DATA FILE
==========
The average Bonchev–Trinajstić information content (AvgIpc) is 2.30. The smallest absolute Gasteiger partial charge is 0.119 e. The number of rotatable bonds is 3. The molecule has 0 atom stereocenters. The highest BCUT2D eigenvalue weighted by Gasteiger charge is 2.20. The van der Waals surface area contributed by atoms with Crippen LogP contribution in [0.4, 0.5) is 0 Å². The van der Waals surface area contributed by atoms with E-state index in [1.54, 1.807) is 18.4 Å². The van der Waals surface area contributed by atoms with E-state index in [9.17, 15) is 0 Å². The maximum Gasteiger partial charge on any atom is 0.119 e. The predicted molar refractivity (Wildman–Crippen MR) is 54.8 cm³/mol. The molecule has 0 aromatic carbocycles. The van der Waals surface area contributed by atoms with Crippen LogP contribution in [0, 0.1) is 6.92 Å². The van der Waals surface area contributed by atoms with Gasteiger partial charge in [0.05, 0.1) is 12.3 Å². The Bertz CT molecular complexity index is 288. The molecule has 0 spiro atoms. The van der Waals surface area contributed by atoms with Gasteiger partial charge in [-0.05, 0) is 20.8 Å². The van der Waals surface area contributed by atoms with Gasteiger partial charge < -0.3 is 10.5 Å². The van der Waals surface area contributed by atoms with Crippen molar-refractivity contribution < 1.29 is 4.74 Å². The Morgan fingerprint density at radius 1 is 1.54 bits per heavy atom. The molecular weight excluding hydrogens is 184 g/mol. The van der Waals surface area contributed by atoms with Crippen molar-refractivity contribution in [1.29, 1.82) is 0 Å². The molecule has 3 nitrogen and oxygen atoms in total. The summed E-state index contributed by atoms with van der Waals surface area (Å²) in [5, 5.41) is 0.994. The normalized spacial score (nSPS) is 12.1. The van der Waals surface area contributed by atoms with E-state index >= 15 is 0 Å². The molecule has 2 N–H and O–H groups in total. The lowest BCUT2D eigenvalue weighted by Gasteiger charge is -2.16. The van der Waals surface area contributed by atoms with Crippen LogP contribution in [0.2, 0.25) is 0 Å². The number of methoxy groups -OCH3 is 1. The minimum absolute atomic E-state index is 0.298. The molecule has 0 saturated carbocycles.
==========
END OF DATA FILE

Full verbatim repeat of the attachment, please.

The average Bonchev–Trinajstić information content (AvgIpc) is 2.30. The smallest absolute Gasteiger partial charge is 0.119 e. The number of rotatable bonds is 3. The molecule has 0 atom stereocenters. The highest BCUT2D eigenvalue weighted by Gasteiger charge is 2.20. The van der Waals surface area contributed by atoms with Crippen LogP contribution in [0.4, 0.5) is 0 Å². The van der Waals surface area contributed by atoms with E-state index in [1.54, 1.807) is 18.4 Å². The van der Waals surface area contributed by atoms with E-state index in [9.17, 15) is 0 Å². The maximum Gasteiger partial charge on any atom is 0.119 e. The predicted molar refractivity (Wildman–Crippen MR) is 54.8 cm³/mol. The molecule has 0 aromatic carbocycles. The van der Waals surface area contributed by atoms with Crippen LogP contribution in [0, 0.1) is 6.92 Å². The van der Waals surface area contributed by atoms with Gasteiger partial charge in [0.05, 0.1) is 12.3 Å². The Bertz CT molecular complexity index is 288. The molecule has 0 spiro atoms. The van der Waals surface area contributed by atoms with Gasteiger partial charge in [-0.05, 0) is 20.8 Å². The van der Waals surface area contributed by atoms with Gasteiger partial charge < -0.3 is 10.5 Å². The van der Waals surface area contributed by atoms with Crippen molar-refractivity contribution < 1.29 is 4.74 Å². The Morgan fingerprint density at radius 1 is 1.54 bits per heavy atom. The molecular weight excluding hydrogens is 184 g/mol. The van der Waals surface area contributed by atoms with Crippen molar-refractivity contribution in [1.29, 1.82) is 0 Å². The molecule has 3 nitrogen and oxygen atoms in total. The summed E-state index contributed by atoms with van der Waals surface area (Å²) in [5, 5.41) is 0.994. The normalized spacial score (nSPS) is 12.1. The van der Waals surface area contributed by atoms with E-state index >= 15 is 0 Å². The molecule has 2 N–H and O–H groups in total. The lowest BCUT2D eigenvalue weighted by Gasteiger charge is -2.16. The van der Waals surface area contributed by atoms with Crippen LogP contribution in [0.2, 0.25) is 0 Å². The number of methoxy groups -OCH3 is 1. The minimum absolute atomic E-state index is 0.298. The molecule has 0 saturated carbocycles.